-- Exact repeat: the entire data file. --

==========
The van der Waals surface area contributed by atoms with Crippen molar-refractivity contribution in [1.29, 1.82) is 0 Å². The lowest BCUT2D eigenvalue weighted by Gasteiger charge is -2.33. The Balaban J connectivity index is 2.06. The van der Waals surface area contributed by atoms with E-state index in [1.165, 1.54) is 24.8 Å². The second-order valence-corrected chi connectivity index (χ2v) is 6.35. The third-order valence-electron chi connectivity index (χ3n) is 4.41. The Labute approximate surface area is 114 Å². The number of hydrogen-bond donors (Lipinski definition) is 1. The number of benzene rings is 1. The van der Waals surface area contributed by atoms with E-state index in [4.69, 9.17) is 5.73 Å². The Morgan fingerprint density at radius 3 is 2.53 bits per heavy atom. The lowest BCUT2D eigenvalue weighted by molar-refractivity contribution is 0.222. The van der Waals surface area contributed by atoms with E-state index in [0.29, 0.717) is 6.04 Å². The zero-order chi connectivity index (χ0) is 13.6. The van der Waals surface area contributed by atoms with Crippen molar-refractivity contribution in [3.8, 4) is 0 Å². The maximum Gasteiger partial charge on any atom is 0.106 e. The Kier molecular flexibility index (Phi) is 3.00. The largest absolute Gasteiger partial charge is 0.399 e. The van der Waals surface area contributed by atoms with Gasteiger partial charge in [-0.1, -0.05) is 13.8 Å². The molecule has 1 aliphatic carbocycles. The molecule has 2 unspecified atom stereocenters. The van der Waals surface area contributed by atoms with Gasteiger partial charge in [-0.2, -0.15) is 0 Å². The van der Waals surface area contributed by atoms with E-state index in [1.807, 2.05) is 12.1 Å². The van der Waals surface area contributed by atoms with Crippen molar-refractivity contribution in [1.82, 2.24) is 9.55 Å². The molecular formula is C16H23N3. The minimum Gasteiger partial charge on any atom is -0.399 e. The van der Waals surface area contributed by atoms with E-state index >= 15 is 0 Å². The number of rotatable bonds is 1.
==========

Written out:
The van der Waals surface area contributed by atoms with Crippen molar-refractivity contribution in [1.29, 1.82) is 0 Å². The lowest BCUT2D eigenvalue weighted by Gasteiger charge is -2.33. The Balaban J connectivity index is 2.06. The van der Waals surface area contributed by atoms with E-state index in [1.165, 1.54) is 24.8 Å². The second-order valence-corrected chi connectivity index (χ2v) is 6.35. The third-order valence-electron chi connectivity index (χ3n) is 4.41. The Labute approximate surface area is 114 Å². The number of hydrogen-bond donors (Lipinski definition) is 1. The number of benzene rings is 1. The van der Waals surface area contributed by atoms with E-state index in [4.69, 9.17) is 5.73 Å². The Morgan fingerprint density at radius 3 is 2.53 bits per heavy atom. The lowest BCUT2D eigenvalue weighted by molar-refractivity contribution is 0.222. The van der Waals surface area contributed by atoms with E-state index in [0.29, 0.717) is 6.04 Å². The zero-order chi connectivity index (χ0) is 13.6. The van der Waals surface area contributed by atoms with Crippen molar-refractivity contribution in [3.8, 4) is 0 Å². The maximum Gasteiger partial charge on any atom is 0.106 e. The Kier molecular flexibility index (Phi) is 3.00. The largest absolute Gasteiger partial charge is 0.399 e. The van der Waals surface area contributed by atoms with Gasteiger partial charge in [-0.1, -0.05) is 13.8 Å². The molecule has 1 aliphatic carbocycles. The molecule has 2 unspecified atom stereocenters. The van der Waals surface area contributed by atoms with Gasteiger partial charge in [-0.2, -0.15) is 0 Å². The van der Waals surface area contributed by atoms with E-state index in [1.807, 2.05) is 12.1 Å². The van der Waals surface area contributed by atoms with Crippen molar-refractivity contribution in [1.82, 2.24) is 9.55 Å². The molecular formula is C16H23N3. The minimum Gasteiger partial charge on any atom is -0.399 e. The van der Waals surface area contributed by atoms with E-state index >= 15 is 0 Å². The number of rotatable bonds is 1.